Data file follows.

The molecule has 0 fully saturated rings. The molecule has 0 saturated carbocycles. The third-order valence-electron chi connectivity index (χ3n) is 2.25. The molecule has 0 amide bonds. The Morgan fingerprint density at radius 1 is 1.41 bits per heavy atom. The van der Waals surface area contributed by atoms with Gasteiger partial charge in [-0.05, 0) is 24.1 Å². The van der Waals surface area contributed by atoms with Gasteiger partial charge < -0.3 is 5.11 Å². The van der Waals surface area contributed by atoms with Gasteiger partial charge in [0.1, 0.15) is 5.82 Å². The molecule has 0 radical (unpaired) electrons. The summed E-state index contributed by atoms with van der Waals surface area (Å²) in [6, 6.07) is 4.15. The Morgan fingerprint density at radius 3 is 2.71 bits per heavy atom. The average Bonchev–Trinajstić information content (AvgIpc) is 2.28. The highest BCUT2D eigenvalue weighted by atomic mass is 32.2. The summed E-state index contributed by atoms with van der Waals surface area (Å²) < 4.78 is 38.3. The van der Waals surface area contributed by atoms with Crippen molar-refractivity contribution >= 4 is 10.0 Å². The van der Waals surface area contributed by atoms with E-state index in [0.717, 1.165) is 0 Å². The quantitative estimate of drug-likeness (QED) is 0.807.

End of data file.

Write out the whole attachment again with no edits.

The molecule has 0 fully saturated rings. The molecule has 0 saturated carbocycles. The third-order valence-electron chi connectivity index (χ3n) is 2.25. The molecule has 0 amide bonds. The Morgan fingerprint density at radius 1 is 1.41 bits per heavy atom. The van der Waals surface area contributed by atoms with Gasteiger partial charge in [-0.05, 0) is 24.1 Å². The van der Waals surface area contributed by atoms with Gasteiger partial charge < -0.3 is 5.11 Å². The van der Waals surface area contributed by atoms with Gasteiger partial charge in [0.1, 0.15) is 5.82 Å². The molecule has 0 radical (unpaired) electrons. The summed E-state index contributed by atoms with van der Waals surface area (Å²) in [6, 6.07) is 4.15. The Morgan fingerprint density at radius 3 is 2.71 bits per heavy atom. The average Bonchev–Trinajstić information content (AvgIpc) is 2.28. The highest BCUT2D eigenvalue weighted by atomic mass is 32.2. The summed E-state index contributed by atoms with van der Waals surface area (Å²) < 4.78 is 38.3. The van der Waals surface area contributed by atoms with Crippen molar-refractivity contribution >= 4 is 10.0 Å². The van der Waals surface area contributed by atoms with E-state index in [0.717, 1.165) is 0 Å². The quantitative estimate of drug-likeness (QED) is 0.807.